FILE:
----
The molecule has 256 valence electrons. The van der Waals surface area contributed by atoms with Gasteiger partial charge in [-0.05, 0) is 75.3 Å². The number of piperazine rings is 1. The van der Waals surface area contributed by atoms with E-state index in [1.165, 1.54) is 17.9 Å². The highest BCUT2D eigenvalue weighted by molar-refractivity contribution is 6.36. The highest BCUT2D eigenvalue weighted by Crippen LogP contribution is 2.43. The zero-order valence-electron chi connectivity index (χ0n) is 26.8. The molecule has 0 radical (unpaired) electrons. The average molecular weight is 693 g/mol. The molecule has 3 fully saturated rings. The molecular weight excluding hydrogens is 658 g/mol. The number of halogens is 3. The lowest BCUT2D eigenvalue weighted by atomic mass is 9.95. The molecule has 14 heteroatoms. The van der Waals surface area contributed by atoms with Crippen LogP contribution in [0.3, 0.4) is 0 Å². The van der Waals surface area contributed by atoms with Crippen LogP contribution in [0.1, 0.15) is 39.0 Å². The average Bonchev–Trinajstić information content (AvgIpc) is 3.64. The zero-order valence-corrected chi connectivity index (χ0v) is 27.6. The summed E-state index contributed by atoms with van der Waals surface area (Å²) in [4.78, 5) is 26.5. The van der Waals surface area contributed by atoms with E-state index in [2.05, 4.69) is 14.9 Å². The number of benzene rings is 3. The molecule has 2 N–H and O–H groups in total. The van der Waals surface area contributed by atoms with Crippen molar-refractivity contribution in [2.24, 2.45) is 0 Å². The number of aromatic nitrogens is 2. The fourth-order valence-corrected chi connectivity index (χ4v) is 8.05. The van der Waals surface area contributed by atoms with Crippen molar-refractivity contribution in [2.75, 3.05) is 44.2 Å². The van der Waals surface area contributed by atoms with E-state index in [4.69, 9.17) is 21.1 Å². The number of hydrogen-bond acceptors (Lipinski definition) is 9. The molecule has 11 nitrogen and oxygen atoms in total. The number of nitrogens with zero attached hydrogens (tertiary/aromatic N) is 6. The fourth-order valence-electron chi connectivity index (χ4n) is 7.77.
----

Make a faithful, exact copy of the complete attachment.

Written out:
The molecule has 256 valence electrons. The van der Waals surface area contributed by atoms with Gasteiger partial charge in [-0.05, 0) is 75.3 Å². The number of piperazine rings is 1. The van der Waals surface area contributed by atoms with E-state index in [1.165, 1.54) is 17.9 Å². The highest BCUT2D eigenvalue weighted by molar-refractivity contribution is 6.36. The highest BCUT2D eigenvalue weighted by Crippen LogP contribution is 2.43. The zero-order valence-electron chi connectivity index (χ0n) is 26.8. The molecule has 0 radical (unpaired) electrons. The average molecular weight is 693 g/mol. The molecule has 3 fully saturated rings. The molecular weight excluding hydrogens is 658 g/mol. The number of halogens is 3. The lowest BCUT2D eigenvalue weighted by atomic mass is 9.95. The molecule has 14 heteroatoms. The van der Waals surface area contributed by atoms with Crippen LogP contribution in [0.3, 0.4) is 0 Å². The van der Waals surface area contributed by atoms with Crippen LogP contribution in [0.1, 0.15) is 39.0 Å². The average Bonchev–Trinajstić information content (AvgIpc) is 3.64. The zero-order valence-corrected chi connectivity index (χ0v) is 27.6. The summed E-state index contributed by atoms with van der Waals surface area (Å²) in [4.78, 5) is 26.5. The van der Waals surface area contributed by atoms with E-state index in [2.05, 4.69) is 14.9 Å². The number of benzene rings is 3. The molecule has 2 N–H and O–H groups in total. The van der Waals surface area contributed by atoms with Crippen molar-refractivity contribution in [2.24, 2.45) is 0 Å². The number of aromatic nitrogens is 2. The fourth-order valence-corrected chi connectivity index (χ4v) is 8.05. The van der Waals surface area contributed by atoms with Crippen molar-refractivity contribution in [2.75, 3.05) is 44.2 Å². The van der Waals surface area contributed by atoms with E-state index in [4.69, 9.17) is 21.1 Å². The number of hydrogen-bond acceptors (Lipinski definition) is 9. The molecule has 11 nitrogen and oxygen atoms in total. The number of nitrogens with zero attached hydrogens (tertiary/aromatic N) is 6. The fourth-order valence-electron chi connectivity index (χ4n) is 7.77.